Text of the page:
A successful partnership between Endeavor Air pilots and management, which capitalized on the strength of contract enhancements achieved in 2015, has poised the airline for growth in 2016. At the beginning of 2016, the capstone in that partnership is a pilot-retention payment plan, which pays each pilot $20,000 per year in three installments for continued employment. These payments halted pilot attrition to other fee-for-departure carriers that Endeavor was experiencing in late 2014 and attracted many new pilots to the airline with top-of-the-industry first officer compensation—about $45,000 a year for new hires. The payments will continue for all pilots on the property—including new hires starting with their date of hire—through the end of 2018. In addition, by the end of 2015, the pilots’ Master Executive Council (MEC) successfully negotiated a Mutual Benefit Letter of Agreement that increased pilot compensation and enhanced work rules.
The MEC expects to continue to negotiate with the company to amend wages well in advance of the expiration of the retention-payment program so that market-rate compensation will once again be reflected in pilot pay scales.
“We’re looking at ways to support growth through improved training and staffing efficiency,” said Capt. Jonathan Allen, the pilots’ MEC chairman, “and in return we’re seeking pay, quality-of-life, commuting, and reserve work rule improvements.”
Throughout 2015, new-hire class sizes steadily increased to the point that multiple classes per month were started late in the year. Hiring kept pace with the rate of attrition, and continuing increases in monthly hiring should allow the company to grow for the first time since exiting bankruptcy in 2013 as a wholly owned subsidiary of Delta Air Lines.
According to Allen, the quality of the airline’s operation has steadily improved. “Delta has recognized Endeavor’s operational performance,” Allen said, “and in spite of the challenges associated with operations at our hub airports, Endeavor is achieving record success, consistently generating maximum payouts through the airline’s Operational Performance Rewards program.” In a mid-year message to Endeavor employees, CEO Ryan Gumm noted, “We now sit at 10 straight months at or above goal for our controllable completion factor, which was highlighted by our streak in May of 21 days, 23 hours, and 58 minutes between controllable cancellations.”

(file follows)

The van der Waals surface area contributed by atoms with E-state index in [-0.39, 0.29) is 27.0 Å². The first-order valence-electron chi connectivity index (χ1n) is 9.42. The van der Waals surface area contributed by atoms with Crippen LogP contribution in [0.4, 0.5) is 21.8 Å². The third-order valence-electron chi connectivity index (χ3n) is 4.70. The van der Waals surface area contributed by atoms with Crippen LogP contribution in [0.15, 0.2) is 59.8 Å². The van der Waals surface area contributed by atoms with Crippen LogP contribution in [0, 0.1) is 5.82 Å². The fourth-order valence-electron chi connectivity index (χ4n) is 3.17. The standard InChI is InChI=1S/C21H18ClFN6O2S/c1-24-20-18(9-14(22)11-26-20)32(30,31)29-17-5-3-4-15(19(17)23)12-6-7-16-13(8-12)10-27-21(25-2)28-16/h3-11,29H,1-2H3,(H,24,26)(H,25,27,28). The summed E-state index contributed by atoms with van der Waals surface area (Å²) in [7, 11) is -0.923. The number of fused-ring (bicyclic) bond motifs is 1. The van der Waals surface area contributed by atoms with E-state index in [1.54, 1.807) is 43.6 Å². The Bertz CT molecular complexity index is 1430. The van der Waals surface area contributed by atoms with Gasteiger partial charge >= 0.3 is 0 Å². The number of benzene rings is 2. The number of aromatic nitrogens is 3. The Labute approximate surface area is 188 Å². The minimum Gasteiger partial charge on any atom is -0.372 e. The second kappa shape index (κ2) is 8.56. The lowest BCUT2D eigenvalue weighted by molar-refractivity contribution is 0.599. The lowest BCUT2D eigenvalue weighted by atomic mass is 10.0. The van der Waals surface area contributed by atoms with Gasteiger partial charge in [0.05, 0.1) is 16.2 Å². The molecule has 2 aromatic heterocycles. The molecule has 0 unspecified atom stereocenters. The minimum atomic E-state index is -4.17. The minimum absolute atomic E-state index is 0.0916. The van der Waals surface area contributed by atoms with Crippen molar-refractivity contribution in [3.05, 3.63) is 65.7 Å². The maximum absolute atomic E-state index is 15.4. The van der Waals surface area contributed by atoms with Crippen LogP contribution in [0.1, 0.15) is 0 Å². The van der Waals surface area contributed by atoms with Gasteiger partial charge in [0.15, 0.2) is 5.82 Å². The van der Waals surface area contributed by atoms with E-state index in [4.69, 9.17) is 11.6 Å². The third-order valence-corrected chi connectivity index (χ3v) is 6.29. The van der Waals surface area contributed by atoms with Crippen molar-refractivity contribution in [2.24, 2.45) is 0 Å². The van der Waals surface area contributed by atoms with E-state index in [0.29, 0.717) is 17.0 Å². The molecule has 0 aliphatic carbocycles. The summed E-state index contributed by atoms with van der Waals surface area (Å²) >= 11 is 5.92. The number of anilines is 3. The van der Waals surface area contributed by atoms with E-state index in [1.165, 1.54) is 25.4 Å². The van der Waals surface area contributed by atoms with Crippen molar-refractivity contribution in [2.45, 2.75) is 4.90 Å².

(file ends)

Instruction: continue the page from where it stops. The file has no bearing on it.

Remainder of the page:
In addition to contract enhancement and operational performance, the MEC has maintained its focus on contract compliance. As a measure of success in that area, the Grievance Committee has seen a greater than 50 percent reduction in incoming pilot issue forms. Much of the progress can be attributed to the ongoing and collaborative remedy request process, a monthly meeting between MEC and company representatives that identifies and attempts to resolve pilot issues short of the full-blown grievance process, resulting in timely payments to pilots whose contractual rights have been violated. The company then takes the data from remedy requests and works with the departments involved to prevent future recurrences of known issues. The company’s successful implementation of FLICA Open Time Manager to automate trip requests has also helped ensure that contractual rules are followed.
November of last year marked the exit of N8943A, a CRJ200, from long-term storage. Endeavor has parked nearly 100 CRJ200s in Kingman, Ariz., over the past three years, and the return to service of that airplane—coupled with continual increases in pilot hiring—is clear evidence that the airline has rounded a corner and is headed in a positive direction. “With aircraft beginning to return from long-term storage, strong operational performance, a steady stream of new pilots, and ongoing contract enhancements, there’s been a noticeable improvement in pride and morale among our pilots,” Allen said. “It’s creating positive momentum, and it’s self-reinforcing. I’m excited for what 2016 will bring.”